OpenSansCondensedBold-from-Adobe.PNG

 

Regards,
Uwe Laubender

( ACP )

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Community Expert ,
Nov 17, 2021 Nov 17, 2021

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Please see https://community.adobe.com/t5/indesign-discussions/font-support/m-p/12051424#M430049 to see Dov Isaacs statement, on behalf of Adobe, from this past May that "support for TrueType fonts will continue for the indefinite future." The thread also explains that the Open Type format is actually an extension of "the original TrueType format in terms of file format."

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Community Beginner ,
Aug 05, 2023 Aug 05, 2023

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The thing to rememebr aboput Adobe is that they're a soulless multi-national corporation. They dont make design software. They make money for their shareholders.

If that means churning out unstable software full of incomplete features thay nobody asked for, and robbing you of years of software that you paid money for, so be it.

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Community Expert ,
Aug 05, 2023 Aug 05, 2023

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I strongly differ with your statement.

 

Yes, Adobe Systems is a multi-national public corporation, and its ultimate mission is to make money for its shareholders. And while you're technically correct that Adobe doesn't make design software — it makes graphic production software, which is used to translate a user's design ideas into usable publishing products — that is much of its purpose, and many of its published products. So if you're a lousy designer, all it enables you to do is create more lousy design faster.

 

Adobe also makes software to support educators and general-use software to create, distribute and secure all kinds of document information. But the reason it's been able to do that for the last 40 years — and the reason I've been able to make a living producing print and digital publications with it for the last 40 years — is because Adobe Systems is pretty darned good at it.

 

There are alternatives, and since I train others to do the same kind of work I do, I possess and train many of those other products. But I keep producing my work with Adobe software. Because it does work. I'm not an official Adobe representative. I don't even play one on TV. But I'm a longtime end user of Adobe software because it works for the wide range of jobs that I do.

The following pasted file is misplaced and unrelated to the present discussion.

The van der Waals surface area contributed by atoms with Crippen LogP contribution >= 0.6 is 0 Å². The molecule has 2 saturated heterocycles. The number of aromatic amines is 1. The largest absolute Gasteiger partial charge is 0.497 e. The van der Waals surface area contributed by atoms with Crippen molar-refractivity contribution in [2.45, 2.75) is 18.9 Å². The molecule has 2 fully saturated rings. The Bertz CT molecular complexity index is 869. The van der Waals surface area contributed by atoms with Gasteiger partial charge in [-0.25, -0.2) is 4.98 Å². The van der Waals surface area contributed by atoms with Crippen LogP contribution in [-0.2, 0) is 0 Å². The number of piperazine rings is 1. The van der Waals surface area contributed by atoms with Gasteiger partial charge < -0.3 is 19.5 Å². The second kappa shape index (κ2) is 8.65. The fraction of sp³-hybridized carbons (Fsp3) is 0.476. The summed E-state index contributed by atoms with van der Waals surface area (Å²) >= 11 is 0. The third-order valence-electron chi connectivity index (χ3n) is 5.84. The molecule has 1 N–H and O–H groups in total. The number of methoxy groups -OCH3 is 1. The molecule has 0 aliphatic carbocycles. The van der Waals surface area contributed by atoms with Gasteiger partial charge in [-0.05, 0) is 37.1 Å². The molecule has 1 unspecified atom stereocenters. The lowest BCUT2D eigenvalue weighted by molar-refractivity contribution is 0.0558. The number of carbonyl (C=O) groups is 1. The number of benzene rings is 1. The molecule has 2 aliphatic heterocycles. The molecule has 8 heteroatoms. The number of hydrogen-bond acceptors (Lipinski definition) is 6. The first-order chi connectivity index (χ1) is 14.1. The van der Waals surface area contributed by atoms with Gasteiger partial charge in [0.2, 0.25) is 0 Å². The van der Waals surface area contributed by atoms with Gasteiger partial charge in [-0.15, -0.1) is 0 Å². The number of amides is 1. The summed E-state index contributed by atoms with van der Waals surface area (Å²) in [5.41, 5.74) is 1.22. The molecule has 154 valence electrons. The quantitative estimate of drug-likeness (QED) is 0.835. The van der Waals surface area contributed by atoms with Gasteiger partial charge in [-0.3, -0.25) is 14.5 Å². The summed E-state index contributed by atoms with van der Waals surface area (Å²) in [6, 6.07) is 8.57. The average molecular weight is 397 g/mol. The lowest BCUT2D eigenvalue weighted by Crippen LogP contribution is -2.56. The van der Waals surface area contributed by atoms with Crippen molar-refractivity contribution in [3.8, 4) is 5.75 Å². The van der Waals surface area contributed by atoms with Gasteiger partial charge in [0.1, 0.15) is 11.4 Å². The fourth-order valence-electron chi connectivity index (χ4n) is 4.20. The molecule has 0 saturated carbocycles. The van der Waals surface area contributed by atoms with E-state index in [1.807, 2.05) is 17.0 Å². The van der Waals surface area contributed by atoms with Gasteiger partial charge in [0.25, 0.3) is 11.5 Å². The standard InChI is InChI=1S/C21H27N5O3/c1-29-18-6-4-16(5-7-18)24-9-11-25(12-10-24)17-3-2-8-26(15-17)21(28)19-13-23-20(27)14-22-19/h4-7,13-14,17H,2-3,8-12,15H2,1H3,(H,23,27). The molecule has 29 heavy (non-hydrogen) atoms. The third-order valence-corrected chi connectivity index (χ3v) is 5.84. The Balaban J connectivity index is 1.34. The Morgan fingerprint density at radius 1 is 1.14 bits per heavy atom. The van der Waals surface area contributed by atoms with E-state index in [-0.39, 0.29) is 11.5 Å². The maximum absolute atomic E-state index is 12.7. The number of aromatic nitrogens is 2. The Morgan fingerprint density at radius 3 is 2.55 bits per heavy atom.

No software is perfect. Not Adobe's, and not Adobe's rivals either. We're here to help people. If you need to beef, I suggest you go here.

 

Good luck to you.

 

Randy

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Community Expert ,
Aug 05, 2023 Aug 05, 2023

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Like others have said, Adobe design software is in the process of eliminating support of Postscript Type 1 fonts. TrueType fonts can still be used in Adobe applications, but there are real advantages to using OpenType fonts, the latest standards for font use in computer graphics applications.

 

And as Uwe Laubender offers, there are quick ways to check if Postscript type 1 fonts are referenced in your document(s). The "reference" part is important. You may not have set any text with Postscript Type 1 fonts in your actual document, but they may be referenced in paragraph and/or character styles you did not use in the document. I've even found cases where someone has changed the font used within InDesign's Story Editor utility (Edit>Edit in Story Editor menu command) to make using the utility on themselves. Those font references also need to be changed within your document(s) and the InDesign application itself to eliminate those alerts.

 

Adobe Systems offers access to a wide range of OpenType fonts through its Adobe Fonts online service, and is one of many type houses that offers OpenType fonts for sale to end users.

 

TL:DR — TrueType fonts are as good to use as the quality of the individual font itself. Many are fine, but if you buy one of those boxes with "5000 TrueType fonts for only $20" at your local office supply store, you may be disappointed with the outcome. There are reasons why those fonts are offered so cheap, and quality control generally isn't one of them. OpenType fonts have many advantages — most prominently, the ability to use the same font files on both Windows and Mac platforms — and are the preferred format for graphics and documentation professionals today.

 

Hope this helps,

 

Randy